We started our tour in the Koerner European Ceramics Gallery, the boring room that has all the old plates. If I’m being honest, I’ve napped there between my classes. There’s nothing wrong with the plates and vases in there, they just look like something that my grandmother would have owned and then yelled at me for eating off of. The pieces in here feel trapped in time, stodgy yet elegant, and only important because someone told you they were.
But now, in between the 400-year-old platters and cups are these haunting ceramic babies. They fit in the room, they’re painted sort of like everything else there. The pastel colours and that shiny glaze that makes them look permanently wet means they fit in really well. Personally, I did not like looking at them, because their eyes are so… creepy? Very lifeless, in that hollow way. My guide for the day, Lua — the visuals editor for The Ubyssey, so you know she has a good eye for the artistic stuff — tells me that they represent the human aspect of ceramics, when historically the art form has focused on saints and still life.
As we moved to the main exhibition room of the Museum of Anthropology (MOA) to view Playing with Fire: Ceramics of the Extraordinary, I was blown away instantly. Ceramic shoes dangling from a wire greet you at the door, making me feel like I was in my hometown.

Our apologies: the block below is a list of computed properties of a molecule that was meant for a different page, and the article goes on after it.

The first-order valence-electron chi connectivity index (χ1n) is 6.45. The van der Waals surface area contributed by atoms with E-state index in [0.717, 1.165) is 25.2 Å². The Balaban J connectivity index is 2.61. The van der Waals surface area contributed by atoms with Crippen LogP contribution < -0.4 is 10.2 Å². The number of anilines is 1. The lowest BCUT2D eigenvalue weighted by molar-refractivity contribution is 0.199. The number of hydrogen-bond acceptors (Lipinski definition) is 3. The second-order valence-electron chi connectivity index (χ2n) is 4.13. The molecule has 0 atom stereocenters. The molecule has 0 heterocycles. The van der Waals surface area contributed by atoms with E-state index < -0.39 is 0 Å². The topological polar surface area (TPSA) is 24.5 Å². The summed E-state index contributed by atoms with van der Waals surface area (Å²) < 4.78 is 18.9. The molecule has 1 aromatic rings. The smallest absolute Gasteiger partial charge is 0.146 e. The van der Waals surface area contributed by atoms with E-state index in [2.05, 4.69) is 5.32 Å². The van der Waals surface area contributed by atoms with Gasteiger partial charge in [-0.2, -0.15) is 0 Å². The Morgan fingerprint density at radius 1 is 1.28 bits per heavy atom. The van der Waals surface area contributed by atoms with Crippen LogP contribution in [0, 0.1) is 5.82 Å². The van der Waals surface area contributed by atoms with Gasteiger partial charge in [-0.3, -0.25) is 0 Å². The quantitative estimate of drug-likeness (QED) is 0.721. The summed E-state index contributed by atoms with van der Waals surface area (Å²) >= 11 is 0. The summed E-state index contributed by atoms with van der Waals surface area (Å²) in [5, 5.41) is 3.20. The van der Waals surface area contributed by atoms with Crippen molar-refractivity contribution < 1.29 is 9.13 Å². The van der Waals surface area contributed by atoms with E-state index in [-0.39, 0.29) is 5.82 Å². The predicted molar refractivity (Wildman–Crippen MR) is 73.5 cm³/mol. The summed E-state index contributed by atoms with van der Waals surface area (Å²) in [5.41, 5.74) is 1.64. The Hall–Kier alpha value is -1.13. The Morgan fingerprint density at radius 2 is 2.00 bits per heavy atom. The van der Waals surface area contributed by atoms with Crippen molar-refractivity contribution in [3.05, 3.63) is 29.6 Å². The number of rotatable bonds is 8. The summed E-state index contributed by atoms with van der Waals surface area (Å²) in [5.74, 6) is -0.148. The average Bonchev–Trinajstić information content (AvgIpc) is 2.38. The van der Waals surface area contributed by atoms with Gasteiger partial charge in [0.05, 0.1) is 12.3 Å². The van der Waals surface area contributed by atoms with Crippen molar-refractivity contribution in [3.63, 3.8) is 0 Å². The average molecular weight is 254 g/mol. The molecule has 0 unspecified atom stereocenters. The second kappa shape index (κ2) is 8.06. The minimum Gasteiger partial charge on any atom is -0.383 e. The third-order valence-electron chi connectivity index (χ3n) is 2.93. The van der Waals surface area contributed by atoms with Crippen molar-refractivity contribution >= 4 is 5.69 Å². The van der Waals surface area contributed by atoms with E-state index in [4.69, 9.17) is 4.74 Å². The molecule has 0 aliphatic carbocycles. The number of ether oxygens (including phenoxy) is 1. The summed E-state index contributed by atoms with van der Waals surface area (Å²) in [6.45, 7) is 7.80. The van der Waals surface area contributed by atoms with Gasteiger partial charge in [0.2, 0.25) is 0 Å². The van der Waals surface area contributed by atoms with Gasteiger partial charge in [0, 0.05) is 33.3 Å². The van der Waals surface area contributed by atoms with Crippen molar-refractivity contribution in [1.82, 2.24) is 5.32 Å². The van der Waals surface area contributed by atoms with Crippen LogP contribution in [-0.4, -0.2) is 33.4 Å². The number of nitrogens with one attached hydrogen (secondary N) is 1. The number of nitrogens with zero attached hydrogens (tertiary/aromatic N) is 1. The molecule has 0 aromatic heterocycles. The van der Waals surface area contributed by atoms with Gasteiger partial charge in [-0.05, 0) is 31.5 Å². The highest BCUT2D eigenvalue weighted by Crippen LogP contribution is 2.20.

My favourite pieces were probably Judy Chartland’s “If this is what you call ‘Being Civilized’ I’d rather go back to being a ‘Savage’” series. The series is five bowls, painted with the signs of hotels in the Downtown Eastside of Vancouver. The signs have cockroaches crawling all around them. This art is so current and blatantly political, and yet the form meant it could have fit in in the Koerner Gallery. It made me reflect on all those bowls I had napped beside, and how 200 years ago someone had probably found meaning in them as I was finding meaning in these. Art that makes me think? Gah!
Playing with Fire was incredibly playful, especially thinking about how precious ceramics are. In context with the European Ceramics Gallery, Playing with Fire was a great reminder of what ceramic art can be and how people in the past found meaning in the art that we may now have lost.
Finding time to go out of your way to look at art can be hard as a student, but if you have a spare 30 minutes, Playing with Fire is definitely worth seeing.
Playing with Fire: Ceramics of the Extraordinary is on at MOA until March 29, 2020.